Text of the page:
Respect for human rights has been a core issue in the democratic transitions of Latin America, in contrast to all forms of authoritarianism, persecution, oppression, state violence and subjugation of human dignity. Currently, human rights are intimately linked to the idea of democracy. The appropriation of the human rights agenda by the democratic governments can be seen in the inclusion of this perspective in their public policies, as well as in the implementation of a cross-cutting approach to human rights in the different areas of government policy making.
Democracy and human rights are linked both in a complementary and contradictory way. Social coexistence in democracy is linked to guaranteeing fundamental rights of a collective dimension, which must be safeguarded by the State. That is to say, democracy legitimates human rights politically, given that its validity arises from deliberation and social consensus. To this end, transparent and participatory political processes must be promoted, and freedom of expression and association must be guaranteed in order to create conditions of equality and social justice.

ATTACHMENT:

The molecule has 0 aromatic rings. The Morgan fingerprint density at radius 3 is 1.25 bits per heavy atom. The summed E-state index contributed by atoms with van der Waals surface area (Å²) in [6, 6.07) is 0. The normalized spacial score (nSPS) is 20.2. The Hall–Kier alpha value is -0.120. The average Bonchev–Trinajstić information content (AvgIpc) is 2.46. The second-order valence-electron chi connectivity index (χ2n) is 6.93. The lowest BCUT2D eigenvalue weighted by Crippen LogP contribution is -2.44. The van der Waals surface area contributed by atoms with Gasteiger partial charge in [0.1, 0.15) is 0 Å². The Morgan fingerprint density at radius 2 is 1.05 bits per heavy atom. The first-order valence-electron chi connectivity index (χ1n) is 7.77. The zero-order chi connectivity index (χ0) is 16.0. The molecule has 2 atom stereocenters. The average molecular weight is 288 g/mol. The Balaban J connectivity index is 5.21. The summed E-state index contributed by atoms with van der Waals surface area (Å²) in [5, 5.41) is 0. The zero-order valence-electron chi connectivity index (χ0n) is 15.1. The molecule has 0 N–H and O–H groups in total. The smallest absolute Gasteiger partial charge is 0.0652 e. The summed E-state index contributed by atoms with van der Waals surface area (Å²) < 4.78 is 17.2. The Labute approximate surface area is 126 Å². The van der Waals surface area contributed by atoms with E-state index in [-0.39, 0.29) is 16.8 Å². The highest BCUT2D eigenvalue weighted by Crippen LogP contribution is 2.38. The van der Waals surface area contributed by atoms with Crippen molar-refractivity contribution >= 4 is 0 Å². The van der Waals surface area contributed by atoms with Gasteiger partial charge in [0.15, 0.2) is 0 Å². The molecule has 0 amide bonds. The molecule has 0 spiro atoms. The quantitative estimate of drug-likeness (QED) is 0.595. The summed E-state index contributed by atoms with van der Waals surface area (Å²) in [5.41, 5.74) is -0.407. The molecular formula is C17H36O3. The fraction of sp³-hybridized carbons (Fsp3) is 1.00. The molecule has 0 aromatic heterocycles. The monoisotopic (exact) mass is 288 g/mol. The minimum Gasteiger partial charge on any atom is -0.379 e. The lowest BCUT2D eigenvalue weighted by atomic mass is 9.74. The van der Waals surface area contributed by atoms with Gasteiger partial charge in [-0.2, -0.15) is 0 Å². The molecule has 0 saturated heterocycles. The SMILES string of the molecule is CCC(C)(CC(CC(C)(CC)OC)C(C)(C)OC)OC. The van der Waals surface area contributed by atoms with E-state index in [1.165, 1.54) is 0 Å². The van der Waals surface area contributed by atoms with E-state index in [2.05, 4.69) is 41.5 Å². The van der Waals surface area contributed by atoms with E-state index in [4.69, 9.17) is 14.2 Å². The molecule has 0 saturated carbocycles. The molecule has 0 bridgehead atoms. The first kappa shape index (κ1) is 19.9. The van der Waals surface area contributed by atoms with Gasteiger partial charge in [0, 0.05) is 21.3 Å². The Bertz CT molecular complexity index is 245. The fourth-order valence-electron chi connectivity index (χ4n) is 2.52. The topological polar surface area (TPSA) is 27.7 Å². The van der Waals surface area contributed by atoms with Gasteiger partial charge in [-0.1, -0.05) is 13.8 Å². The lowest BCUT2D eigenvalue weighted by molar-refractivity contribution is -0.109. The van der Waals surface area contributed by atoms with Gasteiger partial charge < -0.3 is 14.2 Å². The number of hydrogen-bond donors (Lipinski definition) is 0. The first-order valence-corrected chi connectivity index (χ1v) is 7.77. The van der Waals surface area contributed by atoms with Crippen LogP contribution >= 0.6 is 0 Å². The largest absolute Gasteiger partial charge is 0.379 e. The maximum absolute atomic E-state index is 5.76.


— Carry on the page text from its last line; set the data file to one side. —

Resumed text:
Likewise, human rights condition democracy through international instruments, such as the Inter-American Human Rights System and national constitutions, which oblige States to guarantee and act towards social equality. In this sense, the struggle for human dignity is intimately linked to the struggle for democracy and justice. In this sense, the struggle for human dignity is intimately linked to the struggle for democracy and justice. In other words, human rights continue to represent challenges to the democracies consolidation processes in our countries.